From a compliance perspective it is good to monitor what your employees are doing in the various social media sites. If you operate in a heavily regulated industry it may not only be a good idea, but be necessary.
Don’t cross the line and ask for the passwords to those accounts. Learn from the City of Bozeman Montana.
Back in June, the City started asking job applicants for the list of social networking sites that they used, their usernames and their passwords. The city of 30,000 people became the subject of online outrage.
I think it is okay to ask employees and job applicant’s for a list of the sites they use. Most HR people include an internet search as part of their background check for job applicants. Focusing on some of the social networking sites is just an evolution in the process. You should investigate your potential employees to see if they are using the proper discretion. After all, if they list you as an employer, what they post will reflect back on your company.
But I think it was improper to require submission of the password. It violates the terms of service for some of these site. Facebook explicitly prohibits the sharing of a password in its Statement of Rights and Responsibilities. If the City needed to see what the person was posting, then they could require them to be a Facebook friend or the equivalent to gain access to the person’s postings.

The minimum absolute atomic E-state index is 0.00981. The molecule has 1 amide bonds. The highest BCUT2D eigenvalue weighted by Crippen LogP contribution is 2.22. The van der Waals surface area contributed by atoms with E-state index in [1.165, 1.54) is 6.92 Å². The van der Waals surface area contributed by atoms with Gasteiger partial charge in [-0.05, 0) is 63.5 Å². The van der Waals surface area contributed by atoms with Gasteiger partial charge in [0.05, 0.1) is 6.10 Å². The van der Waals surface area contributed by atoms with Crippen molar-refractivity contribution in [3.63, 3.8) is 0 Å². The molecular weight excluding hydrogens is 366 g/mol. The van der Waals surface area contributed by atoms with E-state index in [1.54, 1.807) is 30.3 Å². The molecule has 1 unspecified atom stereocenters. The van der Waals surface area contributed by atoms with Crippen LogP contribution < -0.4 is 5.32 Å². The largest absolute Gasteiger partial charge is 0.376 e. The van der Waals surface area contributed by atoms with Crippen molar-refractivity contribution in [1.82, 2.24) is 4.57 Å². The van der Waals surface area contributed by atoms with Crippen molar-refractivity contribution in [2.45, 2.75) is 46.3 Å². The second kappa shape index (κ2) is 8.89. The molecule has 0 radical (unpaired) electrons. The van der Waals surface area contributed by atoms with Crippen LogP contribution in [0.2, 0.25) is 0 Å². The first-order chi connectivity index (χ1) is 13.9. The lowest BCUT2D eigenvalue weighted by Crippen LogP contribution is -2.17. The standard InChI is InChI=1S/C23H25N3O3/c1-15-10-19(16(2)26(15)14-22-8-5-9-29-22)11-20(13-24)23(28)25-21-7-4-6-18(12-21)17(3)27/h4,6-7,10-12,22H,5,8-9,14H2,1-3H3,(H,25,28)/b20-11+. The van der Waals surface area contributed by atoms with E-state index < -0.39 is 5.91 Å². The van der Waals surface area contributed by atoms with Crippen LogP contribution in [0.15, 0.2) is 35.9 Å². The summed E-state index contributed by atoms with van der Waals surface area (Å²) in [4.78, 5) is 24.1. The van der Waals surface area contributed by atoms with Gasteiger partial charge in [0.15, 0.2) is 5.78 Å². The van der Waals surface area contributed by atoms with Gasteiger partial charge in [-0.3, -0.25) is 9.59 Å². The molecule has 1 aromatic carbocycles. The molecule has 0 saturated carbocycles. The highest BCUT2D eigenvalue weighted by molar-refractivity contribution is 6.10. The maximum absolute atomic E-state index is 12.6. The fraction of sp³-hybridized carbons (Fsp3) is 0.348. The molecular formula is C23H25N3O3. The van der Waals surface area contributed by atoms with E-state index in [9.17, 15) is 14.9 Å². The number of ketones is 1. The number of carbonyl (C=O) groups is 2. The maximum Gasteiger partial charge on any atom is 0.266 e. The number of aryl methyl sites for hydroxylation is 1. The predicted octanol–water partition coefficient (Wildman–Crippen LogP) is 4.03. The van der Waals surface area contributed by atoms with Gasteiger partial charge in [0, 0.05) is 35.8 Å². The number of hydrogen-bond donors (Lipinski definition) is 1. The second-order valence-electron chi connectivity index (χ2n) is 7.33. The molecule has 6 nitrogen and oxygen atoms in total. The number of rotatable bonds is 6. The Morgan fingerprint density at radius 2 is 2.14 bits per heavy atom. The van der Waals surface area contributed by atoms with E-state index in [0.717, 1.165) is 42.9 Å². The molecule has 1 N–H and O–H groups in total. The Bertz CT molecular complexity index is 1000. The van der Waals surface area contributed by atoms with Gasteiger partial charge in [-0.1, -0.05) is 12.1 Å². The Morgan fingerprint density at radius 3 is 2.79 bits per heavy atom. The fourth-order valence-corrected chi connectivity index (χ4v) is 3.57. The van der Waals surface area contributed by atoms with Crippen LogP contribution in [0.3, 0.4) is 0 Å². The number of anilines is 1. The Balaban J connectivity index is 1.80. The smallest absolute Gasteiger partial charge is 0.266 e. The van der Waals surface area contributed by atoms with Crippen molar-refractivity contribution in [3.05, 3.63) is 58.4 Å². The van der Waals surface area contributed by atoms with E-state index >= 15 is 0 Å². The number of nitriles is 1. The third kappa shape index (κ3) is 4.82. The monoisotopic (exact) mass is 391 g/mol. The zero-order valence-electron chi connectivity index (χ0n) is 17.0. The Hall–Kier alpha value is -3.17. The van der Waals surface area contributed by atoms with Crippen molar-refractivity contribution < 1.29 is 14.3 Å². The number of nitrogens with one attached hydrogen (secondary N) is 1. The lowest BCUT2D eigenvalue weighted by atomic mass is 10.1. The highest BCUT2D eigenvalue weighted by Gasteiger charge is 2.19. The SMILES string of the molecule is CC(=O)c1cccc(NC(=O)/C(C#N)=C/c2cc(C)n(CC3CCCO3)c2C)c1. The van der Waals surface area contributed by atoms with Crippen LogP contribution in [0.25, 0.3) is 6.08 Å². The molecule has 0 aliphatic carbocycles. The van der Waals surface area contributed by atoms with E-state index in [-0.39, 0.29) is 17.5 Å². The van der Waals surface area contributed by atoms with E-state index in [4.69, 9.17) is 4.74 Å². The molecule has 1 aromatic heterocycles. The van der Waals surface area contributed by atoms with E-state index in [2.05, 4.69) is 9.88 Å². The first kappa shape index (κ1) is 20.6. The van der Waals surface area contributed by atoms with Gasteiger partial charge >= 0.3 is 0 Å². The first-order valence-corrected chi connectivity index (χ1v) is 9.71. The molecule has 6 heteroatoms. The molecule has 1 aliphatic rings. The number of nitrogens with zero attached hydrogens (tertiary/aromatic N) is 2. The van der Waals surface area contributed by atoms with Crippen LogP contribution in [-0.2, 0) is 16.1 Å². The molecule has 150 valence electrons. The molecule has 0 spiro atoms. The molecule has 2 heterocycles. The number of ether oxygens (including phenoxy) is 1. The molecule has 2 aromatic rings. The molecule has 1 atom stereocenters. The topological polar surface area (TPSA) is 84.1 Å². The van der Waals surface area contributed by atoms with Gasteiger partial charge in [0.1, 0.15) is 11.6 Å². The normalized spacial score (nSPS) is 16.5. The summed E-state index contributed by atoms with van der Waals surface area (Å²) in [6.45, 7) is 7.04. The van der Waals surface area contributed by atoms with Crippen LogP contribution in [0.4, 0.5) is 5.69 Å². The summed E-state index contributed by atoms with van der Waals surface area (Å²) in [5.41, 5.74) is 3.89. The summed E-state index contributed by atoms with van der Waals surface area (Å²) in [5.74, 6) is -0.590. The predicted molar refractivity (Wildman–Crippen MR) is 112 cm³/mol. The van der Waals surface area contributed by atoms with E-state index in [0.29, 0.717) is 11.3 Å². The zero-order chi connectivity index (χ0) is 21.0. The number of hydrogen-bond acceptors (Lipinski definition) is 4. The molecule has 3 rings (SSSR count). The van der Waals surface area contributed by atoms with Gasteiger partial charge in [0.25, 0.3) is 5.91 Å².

One caution in reviewing an applicant’s online profiles is the potential for job discrimination. I think it is better to do this review later in the hiring process, after an interview. The sites can expose information that you are not allowed to use in the hiring process, such as marital status, race and ethnicity. If you find something online that you takes the candidate out of consideration, document it in the file. Print the screen, highlight the offensive information and make it part of the applicant’s file.
If you do ask for the social media usernames, make sure you actually do monitor what is being posted by your employees. Use an RSS feedreader or equivalent to receive updates and store the information.
- Bozeman, Montana Suspends Controversial Requirement That Job Applicants Provide Usernames and Passwords to Facebook Accounts by David Pardo on Foley Hoag LLP’s Security, Privacy and The Law.
- Bozeman Press Release apologizing for the intrusive process (.pdf)